Maxwell Armfield’s “pictorial commentary” on The Ballet of the Nations relates only loosely to Vernon Lee’s text. Its real subject is rather the plays that he was producing with his own theatre company at around the same time, and the wider culture of experimental performance that informed his work as a stage designer. That culture was European in its orientation and anti-realist in its aesthetic, rooted in the symbolist experiments of Maurice Maeterlinck and Edward Gordon Craig, the Hellenic choreography of Isadora Duncan, and the revolutionary productions of the Ballets Russes. This section of the exhibition draws attention to these sources of inspiration and explores their impact in Britain before the First World War, when the little theatre scene was beginning to emerge. It shows the different ways in which the work of European practitioners was experienced in Britain, and it demonstrates a close connection between the London little theatres and the circle of artists and writers who promoted the Ballets Russes to a British audience. During the war, the persistence of these ideas in the work of the little theatres was to acquire a more dangerous, political significance, as commitment to European-wide movements became associated with pacifism. Theatre which might otherwise have seemed dreamy, archaic, or abstracted became implicated in topical debates about the conduct of the war and the shape of international organisation. It mattered, therefore, that the London little theatres continued to experiment with dramatic form after 1914, and to make theatre which was, as John Rodker explained, “marionette-like but with the dolls speaking” and devoted to “the evocation of a pure emotion.”1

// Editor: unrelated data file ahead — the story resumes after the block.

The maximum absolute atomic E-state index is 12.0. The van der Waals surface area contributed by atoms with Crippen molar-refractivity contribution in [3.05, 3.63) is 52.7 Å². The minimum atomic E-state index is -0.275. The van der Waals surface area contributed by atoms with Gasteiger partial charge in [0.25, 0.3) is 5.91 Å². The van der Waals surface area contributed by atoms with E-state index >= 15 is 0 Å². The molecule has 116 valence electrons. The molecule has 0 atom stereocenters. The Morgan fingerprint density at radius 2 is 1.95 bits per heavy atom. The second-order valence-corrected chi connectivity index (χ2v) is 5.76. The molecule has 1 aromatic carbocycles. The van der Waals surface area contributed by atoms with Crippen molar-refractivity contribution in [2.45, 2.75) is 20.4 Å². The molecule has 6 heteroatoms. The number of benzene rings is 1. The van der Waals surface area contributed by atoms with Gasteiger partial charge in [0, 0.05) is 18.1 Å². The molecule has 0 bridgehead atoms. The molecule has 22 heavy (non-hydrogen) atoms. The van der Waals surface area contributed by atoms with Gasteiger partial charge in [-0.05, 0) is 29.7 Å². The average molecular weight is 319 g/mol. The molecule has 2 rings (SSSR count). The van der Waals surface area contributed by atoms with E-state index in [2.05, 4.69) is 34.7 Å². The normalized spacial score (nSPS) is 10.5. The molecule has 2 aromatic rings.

Gabriel Fauré, Suite from Pelléas et Mélisande Suite, Op. 80, 1898, performed by the San Francisco Conservatory of Music, 19.24 minutes.
Digital courtesy of San Francisco Conservatory of Music.
Postcard reproduction of a poster for Maurice Materlinck’s play “The Blue Bird”, staged at the Haymarket Theatre, London, 1909-10. Designed by Frederick Cayley Robinson.
Digital image courtesy of Private Collection.
E.O. Hoppé, Edward Gordon Craig, 1911, print on sepia-toned veribrom paper, 25.4 × 20.3 cm. Collection of National Portrait Gallery (NPG 132913).
Digital image courtesy of E.O. Hoppé Estate Collection/Curatorial Assistance Inc. (All rights reserved).
Edward Gordon Craig, Study of Isadora Duncan Dancing, 1905, photo lithograph, 29 × 19.8 cm. Collection of Victoria and Albert Museum (S.5300:6-2009).
Digital image courtesy of Victoria and Albert Museum (CC-BY-NC-ND 3.0 [Unported]).
David Bomberg, Russian Ballet Lithographs iv 'Impressions crowding collide with movement round us', circa 1914-1919, lithograph on paper, 13.4 × 21.5 cm. Collection of Tate (P07011).
Digital image courtesy of Tate (All rights reserved).